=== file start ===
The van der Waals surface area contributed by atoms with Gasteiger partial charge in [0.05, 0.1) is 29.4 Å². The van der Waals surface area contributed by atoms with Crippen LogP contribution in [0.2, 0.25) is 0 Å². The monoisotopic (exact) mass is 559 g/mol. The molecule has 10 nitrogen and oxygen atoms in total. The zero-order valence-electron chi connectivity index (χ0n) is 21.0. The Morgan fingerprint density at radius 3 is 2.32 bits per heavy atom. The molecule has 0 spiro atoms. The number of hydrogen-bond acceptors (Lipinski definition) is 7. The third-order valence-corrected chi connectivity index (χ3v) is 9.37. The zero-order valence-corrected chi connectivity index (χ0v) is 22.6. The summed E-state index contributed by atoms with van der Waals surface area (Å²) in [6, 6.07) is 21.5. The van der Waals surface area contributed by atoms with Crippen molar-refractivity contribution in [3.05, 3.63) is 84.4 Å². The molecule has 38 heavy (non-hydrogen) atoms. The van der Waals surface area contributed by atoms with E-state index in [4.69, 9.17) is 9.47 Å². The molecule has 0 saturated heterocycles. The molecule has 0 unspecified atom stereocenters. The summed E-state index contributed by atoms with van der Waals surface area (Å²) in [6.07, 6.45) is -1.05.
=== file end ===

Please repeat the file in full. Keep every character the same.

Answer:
The van der Waals surface area contributed by atoms with Gasteiger partial charge in [0.05, 0.1) is 29.4 Å². The van der Waals surface area contributed by atoms with Crippen LogP contribution in [0.2, 0.25) is 0 Å². The monoisotopic (exact) mass is 559 g/mol. The molecule has 10 nitrogen and oxygen atoms in total. The zero-order valence-electron chi connectivity index (χ0n) is 21.0. The Morgan fingerprint density at radius 3 is 2.32 bits per heavy atom. The molecule has 0 spiro atoms. The number of hydrogen-bond acceptors (Lipinski definition) is 7. The third-order valence-corrected chi connectivity index (χ3v) is 9.37. The zero-order valence-corrected chi connectivity index (χ0v) is 22.6. The summed E-state index contributed by atoms with van der Waals surface area (Å²) in [6, 6.07) is 21.5. The van der Waals surface area contributed by atoms with Crippen molar-refractivity contribution in [3.05, 3.63) is 84.4 Å². The molecule has 38 heavy (non-hydrogen) atoms. The van der Waals surface area contributed by atoms with E-state index in [4.69, 9.17) is 9.47 Å². The molecule has 0 saturated heterocycles. The molecule has 0 unspecified atom stereocenters. The summed E-state index contributed by atoms with van der Waals surface area (Å²) in [6.07, 6.45) is -1.05.